Director School Education Muhammad Shafi Rather says the state government has constituted division and district level committees to keep a check on growing number of coaching centres. “Most of the coaching centres are functioning without registration in the Valley and we have constituted committees at division and district levels to put an end to all this mess,” he says.
Rather says the authorities have directed the proprietors of the coaching centres to get themselves registered, otherwise they would be handed over to police. “We won’t be giving registration to everyone. It would be given on the basis of facilities and security provided to students,” he says. “It is mandatory for them to ensure there is proper seating arrangement, lighting, washrooms and safe drinking water. Moreover the coaching centres on roadsides would not be allowed to function at any cost,” he adds.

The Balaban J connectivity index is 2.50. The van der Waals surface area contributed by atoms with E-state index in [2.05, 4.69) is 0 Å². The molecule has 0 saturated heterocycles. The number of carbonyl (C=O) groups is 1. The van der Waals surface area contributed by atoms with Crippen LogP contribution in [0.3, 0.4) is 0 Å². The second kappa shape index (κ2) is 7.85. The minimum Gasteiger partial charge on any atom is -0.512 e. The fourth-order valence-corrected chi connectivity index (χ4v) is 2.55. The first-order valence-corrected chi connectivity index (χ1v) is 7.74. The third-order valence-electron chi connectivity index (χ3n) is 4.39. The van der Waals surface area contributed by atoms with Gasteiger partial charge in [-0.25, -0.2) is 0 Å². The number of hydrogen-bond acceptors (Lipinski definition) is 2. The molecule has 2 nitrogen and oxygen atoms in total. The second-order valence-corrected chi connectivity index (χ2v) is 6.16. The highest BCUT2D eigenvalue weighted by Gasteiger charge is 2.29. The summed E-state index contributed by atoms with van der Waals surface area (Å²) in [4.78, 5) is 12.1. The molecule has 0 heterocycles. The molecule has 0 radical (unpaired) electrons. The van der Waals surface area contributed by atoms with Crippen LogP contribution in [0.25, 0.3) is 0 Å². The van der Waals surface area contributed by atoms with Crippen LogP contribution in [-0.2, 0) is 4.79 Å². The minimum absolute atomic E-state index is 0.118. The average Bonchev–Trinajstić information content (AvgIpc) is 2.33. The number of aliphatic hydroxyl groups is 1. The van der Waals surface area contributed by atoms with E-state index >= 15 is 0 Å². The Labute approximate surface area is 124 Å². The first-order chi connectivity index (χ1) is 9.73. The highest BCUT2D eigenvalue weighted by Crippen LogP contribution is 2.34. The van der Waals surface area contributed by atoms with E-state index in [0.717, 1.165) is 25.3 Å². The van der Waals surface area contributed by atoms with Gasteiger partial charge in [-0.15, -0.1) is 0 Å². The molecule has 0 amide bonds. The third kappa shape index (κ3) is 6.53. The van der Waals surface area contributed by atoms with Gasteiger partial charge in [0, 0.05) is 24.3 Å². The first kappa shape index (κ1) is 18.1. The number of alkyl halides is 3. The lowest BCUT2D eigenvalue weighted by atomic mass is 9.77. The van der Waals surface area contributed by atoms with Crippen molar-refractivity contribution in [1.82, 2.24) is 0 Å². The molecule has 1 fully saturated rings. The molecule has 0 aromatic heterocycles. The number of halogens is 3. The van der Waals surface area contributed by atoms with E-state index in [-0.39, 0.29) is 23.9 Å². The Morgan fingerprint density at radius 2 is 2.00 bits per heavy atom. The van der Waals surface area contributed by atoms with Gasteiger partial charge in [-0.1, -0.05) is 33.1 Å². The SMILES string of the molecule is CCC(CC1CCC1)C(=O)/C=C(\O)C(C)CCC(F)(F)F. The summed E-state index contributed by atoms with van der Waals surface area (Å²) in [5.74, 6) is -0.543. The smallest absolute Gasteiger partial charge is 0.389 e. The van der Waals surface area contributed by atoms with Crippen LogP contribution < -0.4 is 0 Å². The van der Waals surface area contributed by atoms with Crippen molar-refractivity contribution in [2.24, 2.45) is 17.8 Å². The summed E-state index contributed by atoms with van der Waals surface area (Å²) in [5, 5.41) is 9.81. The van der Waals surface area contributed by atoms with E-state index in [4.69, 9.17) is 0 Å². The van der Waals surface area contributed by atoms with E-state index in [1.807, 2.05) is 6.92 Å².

The director says proprietors of coaching centres have to follow strict guidelines to complete the registration process. “The condition of these centres is pitiable. If they have to operate, there has to be transparency in their functioning. Before registration, the proprietors have to submit the details of teachers, students enrolled, and the fee collected,” he says. “If the coaching centres are taking fee in advance, it is gross violation of norms and whosoever resorts to it would be punished strictly,” he says, adding that the security of students would be the first priority.
Three years ago, on May 3, 2009, a 17-year-old student Romana Javed was crushed to death under a car by a duo in Bhagat locality after attending classes at a tuition centre. In a recent incident, a youth threw acid on a 28-year-old girl in the same area, injuring her seriously. In the same locality, half a dozen hit-and-run incidents have taken place over the last three years. Will the above measures translate into action on ground and help in curbing the mushroom growth of tuition centers is something that remains to be seen.